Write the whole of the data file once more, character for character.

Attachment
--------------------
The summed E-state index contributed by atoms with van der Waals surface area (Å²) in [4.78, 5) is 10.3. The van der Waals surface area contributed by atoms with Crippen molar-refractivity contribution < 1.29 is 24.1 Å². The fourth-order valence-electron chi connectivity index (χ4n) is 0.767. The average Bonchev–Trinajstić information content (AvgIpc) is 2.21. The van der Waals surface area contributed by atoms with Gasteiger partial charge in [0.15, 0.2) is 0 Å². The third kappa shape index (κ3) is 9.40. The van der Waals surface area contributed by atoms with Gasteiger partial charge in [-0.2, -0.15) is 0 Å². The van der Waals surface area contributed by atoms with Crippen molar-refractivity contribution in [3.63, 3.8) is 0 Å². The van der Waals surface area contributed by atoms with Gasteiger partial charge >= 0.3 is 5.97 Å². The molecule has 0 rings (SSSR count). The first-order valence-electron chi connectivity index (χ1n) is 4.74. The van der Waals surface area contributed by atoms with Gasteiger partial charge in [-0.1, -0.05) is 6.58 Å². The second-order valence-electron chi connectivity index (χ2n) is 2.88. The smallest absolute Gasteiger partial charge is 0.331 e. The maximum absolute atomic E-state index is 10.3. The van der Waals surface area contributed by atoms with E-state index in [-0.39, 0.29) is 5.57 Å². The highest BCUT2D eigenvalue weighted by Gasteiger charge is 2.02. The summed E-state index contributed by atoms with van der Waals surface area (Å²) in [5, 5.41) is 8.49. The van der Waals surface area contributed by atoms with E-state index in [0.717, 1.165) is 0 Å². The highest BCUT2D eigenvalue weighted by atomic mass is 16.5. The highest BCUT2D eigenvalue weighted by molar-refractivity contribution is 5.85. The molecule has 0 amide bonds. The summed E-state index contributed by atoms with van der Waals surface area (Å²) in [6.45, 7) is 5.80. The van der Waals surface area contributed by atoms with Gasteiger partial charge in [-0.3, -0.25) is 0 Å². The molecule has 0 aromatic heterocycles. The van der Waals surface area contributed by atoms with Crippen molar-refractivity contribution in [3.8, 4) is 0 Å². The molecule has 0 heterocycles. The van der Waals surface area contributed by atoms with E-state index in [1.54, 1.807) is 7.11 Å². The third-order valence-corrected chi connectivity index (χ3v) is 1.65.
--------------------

The summed E-state index contributed by atoms with van der Waals surface area (Å²) in [4.78, 5) is 10.3. The van der Waals surface area contributed by atoms with Crippen molar-refractivity contribution < 1.29 is 24.1 Å². The fourth-order valence-electron chi connectivity index (χ4n) is 0.767. The average Bonchev–Trinajstić information content (AvgIpc) is 2.21. The van der Waals surface area contributed by atoms with Gasteiger partial charge in [0.15, 0.2) is 0 Å². The third kappa shape index (κ3) is 9.40. The van der Waals surface area contributed by atoms with Gasteiger partial charge in [-0.2, -0.15) is 0 Å². The van der Waals surface area contributed by atoms with Crippen molar-refractivity contribution in [3.63, 3.8) is 0 Å². The van der Waals surface area contributed by atoms with Gasteiger partial charge >= 0.3 is 5.97 Å². The molecule has 0 rings (SSSR count). The first-order valence-electron chi connectivity index (χ1n) is 4.74. The van der Waals surface area contributed by atoms with Gasteiger partial charge in [-0.1, -0.05) is 6.58 Å². The second-order valence-electron chi connectivity index (χ2n) is 2.88. The smallest absolute Gasteiger partial charge is 0.331 e. The maximum absolute atomic E-state index is 10.3. The van der Waals surface area contributed by atoms with E-state index in [-0.39, 0.29) is 5.57 Å². The highest BCUT2D eigenvalue weighted by Gasteiger charge is 2.02. The summed E-state index contributed by atoms with van der Waals surface area (Å²) in [5, 5.41) is 8.49. The van der Waals surface area contributed by atoms with E-state index in [0.717, 1.165) is 0 Å². The highest BCUT2D eigenvalue weighted by atomic mass is 16.5. The highest BCUT2D eigenvalue weighted by molar-refractivity contribution is 5.85. The molecule has 0 amide bonds. The summed E-state index contributed by atoms with van der Waals surface area (Å²) in [6.45, 7) is 5.80. The van der Waals surface area contributed by atoms with Gasteiger partial charge in [-0.3, -0.25) is 0 Å². The molecule has 0 aromatic heterocycles. The van der Waals surface area contributed by atoms with Crippen molar-refractivity contribution in [3.8, 4) is 0 Å². The molecule has 0 heterocycles. The van der Waals surface area contributed by atoms with E-state index in [1.54, 1.807) is 7.11 Å². The third-order valence-corrected chi connectivity index (χ3v) is 1.65.